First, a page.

Graph from justETF showing the higher returns of an accumulating ETF over its distributing counterpart
Graph from justETF showing the higher returns of an accumulating ETF over its distributing counterpart

Accumulating funds are more in line with a passive approach

You don’t have to worry on how to reinvest the dividends, the fund does it for you. This saves you time and worry.

Young people are better off with accumulating funds

It makes even more sense for young people to invest in accumulating funds. After all, you're likely still in the phase of your life where you're growing your wealth. With accumulating funds, you won't worry about reinvesting the dividends as it's done for you and you can optimally benefit from the effect of compound interest.

Read more on how to build the optimal portfolio of ETFs.

Curvo: an easier and tax efficient way to invest your savings

The portfolios offered through the Curvo app, managed by Dutch investment firm NNEK, are built to stand the test of time. They invest only in assets that are widely understood and that, through decades of research and usage, are predicted to earn significant returns over the decades to come. Concretely, this means index funds of stocks and bonds. We believe that passive investing (also called "index investing") is the best strategy to guarantee long-term success. This follows from our conviction that the financial markets are efficient.

We believe in a "buy-and-hold" strategy, in total alignment with a long term view. Some may call it unsexy, but we are convinced that good investing is boring. When you invest through a Curvo portfolio, you're investing in 7,500 companies. And because all funds are accumulating, they're ideal for the young Belgian who wants to build long-term wealth.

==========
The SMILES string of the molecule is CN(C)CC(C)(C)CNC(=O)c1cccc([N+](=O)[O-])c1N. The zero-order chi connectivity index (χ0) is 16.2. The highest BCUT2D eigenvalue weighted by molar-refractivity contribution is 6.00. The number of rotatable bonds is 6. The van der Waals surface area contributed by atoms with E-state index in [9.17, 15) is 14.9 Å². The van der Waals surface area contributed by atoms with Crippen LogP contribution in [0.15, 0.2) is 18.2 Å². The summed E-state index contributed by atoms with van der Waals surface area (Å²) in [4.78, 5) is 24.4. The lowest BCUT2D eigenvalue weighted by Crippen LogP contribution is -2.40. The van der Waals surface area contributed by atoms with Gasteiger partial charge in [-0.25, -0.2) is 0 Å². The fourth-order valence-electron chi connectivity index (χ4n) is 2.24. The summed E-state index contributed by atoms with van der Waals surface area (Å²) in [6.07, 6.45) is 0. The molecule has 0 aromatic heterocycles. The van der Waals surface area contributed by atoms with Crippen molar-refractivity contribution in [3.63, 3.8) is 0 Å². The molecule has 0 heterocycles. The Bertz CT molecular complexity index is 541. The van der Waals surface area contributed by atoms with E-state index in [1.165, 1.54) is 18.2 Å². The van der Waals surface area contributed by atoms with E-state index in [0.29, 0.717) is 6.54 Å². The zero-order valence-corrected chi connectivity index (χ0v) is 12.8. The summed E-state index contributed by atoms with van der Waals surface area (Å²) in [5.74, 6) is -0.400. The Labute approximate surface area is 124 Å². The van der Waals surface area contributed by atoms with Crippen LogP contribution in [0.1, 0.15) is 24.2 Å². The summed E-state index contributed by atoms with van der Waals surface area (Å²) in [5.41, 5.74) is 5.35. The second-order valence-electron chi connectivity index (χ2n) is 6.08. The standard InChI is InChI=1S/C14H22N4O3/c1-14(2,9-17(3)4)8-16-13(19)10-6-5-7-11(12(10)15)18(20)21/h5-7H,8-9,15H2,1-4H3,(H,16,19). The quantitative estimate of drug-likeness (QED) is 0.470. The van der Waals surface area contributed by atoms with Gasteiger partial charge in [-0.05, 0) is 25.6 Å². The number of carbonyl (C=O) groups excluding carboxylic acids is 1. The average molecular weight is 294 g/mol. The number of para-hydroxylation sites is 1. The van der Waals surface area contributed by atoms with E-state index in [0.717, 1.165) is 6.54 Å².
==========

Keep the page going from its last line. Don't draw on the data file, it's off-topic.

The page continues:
Discover how Curvo works.

How the Curvo app works
How the Curvo app works


ETFs continue to grow in popularity and continue to help Belgians aiming to take more control of their financial life. The choice between accumulating and distributing ETFs is pivotal; the former reinvests dividends, augmenting the fund's value, while the latter pays out dividends, offering shareholders periodic income. We hope our selection will help you choose the best dividend ETF for you, or at least question if a dividend ETF is really what you're looking for. At Curvo, we're big advocates for a buy-and-hold strategy primarily facilitated by accumulating funds, which not only simplifies your investments but also aligns with the goal of maximising long-term returns.

Questions you may have

Which ETF pays the most dividends?

There are two ETFs which stand out for their dividend yields: Xtrackers STOXX Global Select Dividend 100 (LU0292096186) and iShares Emerging Markets Dividend (IE00B652H904) which both offer a dividend yield of over 8%.

How much dividend does an ETF pay out?

The answer is that it depends on the ETF. You can find the dividend yield in the fund documentation. For instance, a high-dividend yield ETF might offer a yield to over 8%. This number depends on the market environment, the specific sectors it invests in, and the dividend policies of the underlying companies.